Religious discrimination cases have been all over the headlines in 2015. The most recognizable case involves Kim Davis, the Kentucky county clerk who refused to issue marriage licenses in protest of the legalization of same-sex marriage.
Other popular cases involve an Abercrombie & Fitch applicant, Samantha Elauf, who was denied a job because her religious headscarf violated the company’s “Look Policy.” Another, Charee Stanley, a flight attendant with Express Jet Airlines, filed an EEOC complaint against the airline company after it placed her on leave for her refusal to serve alcohol because of religious reasons.
Similarly, two Muslim truck drivers were awarded $240,000 by a federal jury in Illinois as a result of their religious discrimination claim against Star Transport. The truck drivers were fired for refusing to ship alcohol after they told their employer that doing so violated their Islamic beliefs. So what do all of these cases have in common?
These cases serve as a reminder for some employers (and unfortunately a wake-up call for others) of the need to educate yourself, and your managing employees, of the legal requirements pertaining to religious discrimination. First, like other protected characteristics, such as gender and race, employers may not discriminate against an employee or applicant on the basis of religion. Second, unlike gender or racial discrimination, employers have a legal obligation to consider whether a reasonable accommodation is necessary because of an employee or applicant’s religious beliefs or practices (this includes all religious beliefs that are sincerely held–even when the belief is one the employer is not familiar with, or in some instances may not even be a tenant of the particular religion.) When a person has a sincerely held belief, employers must assess if an accommodation is required.
Similar to the Americans with Disabilities Act (ADA), employers are expected to reasonably accommodate an employee or applicant’s religious beliefs or practices unless doing so creates an undue burden on the employer.
For example, an employer may need to accommodate an applicant by offering flexibility with his or her work schedule to permit an applicant to have her Sabbath day off of work. Alternatively, an employer may need to accommodate an employee who explains that he needs to wear his Jewish yarmulke even though it violates the company’s dress code policy.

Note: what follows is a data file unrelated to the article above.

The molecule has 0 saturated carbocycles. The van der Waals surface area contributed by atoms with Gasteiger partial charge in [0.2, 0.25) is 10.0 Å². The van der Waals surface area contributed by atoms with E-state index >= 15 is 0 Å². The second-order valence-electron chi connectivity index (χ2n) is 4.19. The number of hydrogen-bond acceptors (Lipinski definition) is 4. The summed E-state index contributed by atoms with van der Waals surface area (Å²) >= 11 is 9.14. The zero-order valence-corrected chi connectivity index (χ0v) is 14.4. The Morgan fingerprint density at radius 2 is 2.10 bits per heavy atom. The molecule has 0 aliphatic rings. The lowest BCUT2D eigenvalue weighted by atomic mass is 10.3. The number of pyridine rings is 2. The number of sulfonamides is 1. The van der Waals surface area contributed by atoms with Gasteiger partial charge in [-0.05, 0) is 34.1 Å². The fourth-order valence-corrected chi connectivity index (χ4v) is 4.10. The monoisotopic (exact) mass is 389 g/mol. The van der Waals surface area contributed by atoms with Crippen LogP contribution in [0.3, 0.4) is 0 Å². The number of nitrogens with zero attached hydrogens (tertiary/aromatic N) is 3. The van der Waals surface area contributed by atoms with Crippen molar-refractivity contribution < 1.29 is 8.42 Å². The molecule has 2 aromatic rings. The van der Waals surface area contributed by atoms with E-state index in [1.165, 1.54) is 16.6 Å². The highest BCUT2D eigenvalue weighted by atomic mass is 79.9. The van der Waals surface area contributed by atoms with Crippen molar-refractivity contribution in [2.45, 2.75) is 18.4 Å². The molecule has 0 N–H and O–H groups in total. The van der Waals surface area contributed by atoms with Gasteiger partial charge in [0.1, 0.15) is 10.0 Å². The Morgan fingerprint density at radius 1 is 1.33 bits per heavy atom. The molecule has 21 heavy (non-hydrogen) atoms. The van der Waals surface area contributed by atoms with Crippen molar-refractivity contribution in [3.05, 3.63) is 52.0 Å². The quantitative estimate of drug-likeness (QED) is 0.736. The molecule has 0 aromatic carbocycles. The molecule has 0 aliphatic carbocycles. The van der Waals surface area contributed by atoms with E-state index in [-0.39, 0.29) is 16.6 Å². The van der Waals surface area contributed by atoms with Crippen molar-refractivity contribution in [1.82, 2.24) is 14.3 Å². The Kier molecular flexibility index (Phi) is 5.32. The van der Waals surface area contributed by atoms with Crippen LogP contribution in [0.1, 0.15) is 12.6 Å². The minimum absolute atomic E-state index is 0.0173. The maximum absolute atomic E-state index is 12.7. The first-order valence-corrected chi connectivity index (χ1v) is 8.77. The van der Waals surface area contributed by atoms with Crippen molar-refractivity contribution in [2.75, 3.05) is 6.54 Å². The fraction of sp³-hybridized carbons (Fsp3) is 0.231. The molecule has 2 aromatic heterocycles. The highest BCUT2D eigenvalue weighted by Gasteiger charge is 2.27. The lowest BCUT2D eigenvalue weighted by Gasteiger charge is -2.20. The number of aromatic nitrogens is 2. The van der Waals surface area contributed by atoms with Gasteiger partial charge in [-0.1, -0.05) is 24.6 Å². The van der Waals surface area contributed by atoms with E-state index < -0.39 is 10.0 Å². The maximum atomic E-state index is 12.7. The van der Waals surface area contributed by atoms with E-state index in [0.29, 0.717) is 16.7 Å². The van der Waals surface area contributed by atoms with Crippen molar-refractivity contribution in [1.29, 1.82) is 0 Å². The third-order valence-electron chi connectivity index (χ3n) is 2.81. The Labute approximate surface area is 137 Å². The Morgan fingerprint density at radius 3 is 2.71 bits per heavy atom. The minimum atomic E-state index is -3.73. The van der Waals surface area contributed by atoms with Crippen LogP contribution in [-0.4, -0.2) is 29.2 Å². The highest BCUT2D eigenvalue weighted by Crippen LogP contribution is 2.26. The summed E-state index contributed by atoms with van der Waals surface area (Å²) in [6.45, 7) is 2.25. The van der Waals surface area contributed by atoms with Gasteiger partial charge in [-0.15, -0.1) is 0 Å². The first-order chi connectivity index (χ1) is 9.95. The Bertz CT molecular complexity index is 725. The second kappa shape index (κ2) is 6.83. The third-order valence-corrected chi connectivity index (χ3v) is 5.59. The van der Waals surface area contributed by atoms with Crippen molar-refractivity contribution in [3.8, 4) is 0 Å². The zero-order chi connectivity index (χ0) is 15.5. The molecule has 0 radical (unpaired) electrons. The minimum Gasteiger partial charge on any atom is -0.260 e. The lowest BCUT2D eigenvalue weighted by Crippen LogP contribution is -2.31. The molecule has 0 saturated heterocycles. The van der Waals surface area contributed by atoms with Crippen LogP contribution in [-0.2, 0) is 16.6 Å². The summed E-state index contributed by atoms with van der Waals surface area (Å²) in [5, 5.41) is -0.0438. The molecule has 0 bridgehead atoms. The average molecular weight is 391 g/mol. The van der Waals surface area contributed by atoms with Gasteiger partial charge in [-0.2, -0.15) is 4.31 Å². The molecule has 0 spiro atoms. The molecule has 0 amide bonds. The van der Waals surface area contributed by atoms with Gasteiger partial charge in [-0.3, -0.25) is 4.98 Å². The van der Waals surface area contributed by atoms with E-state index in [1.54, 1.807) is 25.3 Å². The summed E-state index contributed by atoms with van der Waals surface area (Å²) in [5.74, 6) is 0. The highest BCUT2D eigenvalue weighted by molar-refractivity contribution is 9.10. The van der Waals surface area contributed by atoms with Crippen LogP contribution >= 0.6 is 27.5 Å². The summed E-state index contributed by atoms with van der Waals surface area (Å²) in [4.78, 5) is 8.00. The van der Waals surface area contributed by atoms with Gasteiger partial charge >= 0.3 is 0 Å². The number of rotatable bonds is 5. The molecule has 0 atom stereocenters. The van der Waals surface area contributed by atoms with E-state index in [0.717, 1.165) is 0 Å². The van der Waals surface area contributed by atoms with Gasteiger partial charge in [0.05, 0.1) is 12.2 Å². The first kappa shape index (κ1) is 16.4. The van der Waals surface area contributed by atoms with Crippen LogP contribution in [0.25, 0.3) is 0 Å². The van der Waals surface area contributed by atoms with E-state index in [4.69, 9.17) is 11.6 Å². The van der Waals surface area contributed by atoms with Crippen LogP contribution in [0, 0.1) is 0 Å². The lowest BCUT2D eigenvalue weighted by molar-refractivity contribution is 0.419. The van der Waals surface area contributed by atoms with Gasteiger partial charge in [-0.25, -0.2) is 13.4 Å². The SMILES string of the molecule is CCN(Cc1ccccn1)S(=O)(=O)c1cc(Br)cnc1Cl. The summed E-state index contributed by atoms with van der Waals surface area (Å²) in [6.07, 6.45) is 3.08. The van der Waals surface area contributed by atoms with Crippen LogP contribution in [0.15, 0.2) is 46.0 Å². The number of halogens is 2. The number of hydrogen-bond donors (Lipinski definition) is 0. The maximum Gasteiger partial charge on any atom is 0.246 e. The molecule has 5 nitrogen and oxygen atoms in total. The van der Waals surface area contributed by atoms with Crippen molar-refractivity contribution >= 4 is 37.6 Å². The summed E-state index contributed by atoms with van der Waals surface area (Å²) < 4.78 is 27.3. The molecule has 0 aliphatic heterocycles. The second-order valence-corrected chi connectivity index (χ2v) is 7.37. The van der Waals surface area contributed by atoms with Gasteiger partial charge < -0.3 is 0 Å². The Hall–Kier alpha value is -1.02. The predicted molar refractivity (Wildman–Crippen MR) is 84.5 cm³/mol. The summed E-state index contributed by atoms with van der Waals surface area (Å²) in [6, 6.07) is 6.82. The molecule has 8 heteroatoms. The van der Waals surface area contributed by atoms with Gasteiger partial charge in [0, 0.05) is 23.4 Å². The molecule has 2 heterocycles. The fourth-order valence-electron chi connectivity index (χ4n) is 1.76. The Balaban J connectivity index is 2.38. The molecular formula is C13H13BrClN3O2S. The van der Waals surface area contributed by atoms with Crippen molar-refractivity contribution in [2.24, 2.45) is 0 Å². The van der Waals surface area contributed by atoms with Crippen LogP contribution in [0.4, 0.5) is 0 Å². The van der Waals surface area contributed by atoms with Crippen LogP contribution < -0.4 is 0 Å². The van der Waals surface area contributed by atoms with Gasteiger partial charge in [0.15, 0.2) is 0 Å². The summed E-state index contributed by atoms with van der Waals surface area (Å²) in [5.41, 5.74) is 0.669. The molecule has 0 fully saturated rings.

In contrast, employers are not required to provide an accommodation (meaning an undue hardship exists) if the individual’s religious request compromises workplace safety or significantly increases the employer’s financial or administrative burdens. When determining whether an undue burden exists, a court will likely consider the size of the employer, the number of employees requesting an accommodation, the workplace environment, and the identifiable cost of providing the requested accommodation.
Evaluating whether a reasonable accommodation is appropriate requires an interactive conversation with the applicant or employee. The Supreme Court clarified this year that employers do not need actual notice of an individual’s need for a religious accommodation to be liable for religious discrimination.
For example, in the Abercrombie & Fitch case, the clothing store should have engaged in a good faith conversation with Samantha Elauf about her headscarf – even though she did not ask for a reasonable accommodation. She could have been wearing the headscarf because of a bad hair day (which is unlikely) or because her religious beliefs required her to do so. Instead of engaging in a conversation, Abercrombie & Fitch speculated about Elauf’s need to request an accommodation. As a result, Abercrombie & Fitch’s decision not to hire Elauf was motivated, even if partly motivated, by its potential need to provide her with a religious accommodation of its “Look Policy.” This is a violation of the law because the employer improperly considered the applicant’s religious beliefs when making its hiring decisions.
Preventing Religious Discrimination Claims
These cases should motivate employers both large and small to learn how to prevent religious discrimination and religious discrimination claims. One easy way for employers to protect themselves is by having a clear religious discrimination policy that notifies applicants and employees of their right to request a reasonable accommodation. Further, continual training is important.
The counsel and senior management for the companies listed above likely know how to prevent religious discrimination claims, but not all of their employees were properly trained on how to recognize these issues. Employment manuals and trainings require time and money, but they are less expensive than negative lawsuits awarding successful employees and applicants damages, including attorney’s fees, court costs, and punitive damages.
Finally, employers should consider providing a religious accommodation for an employee—rather than no accommodation at all—even if it is not the one specifically requested. Employers are not required to give applicants and employees exactly what they are asking for, but rather to provide a religious accommodation if reasonable to do so.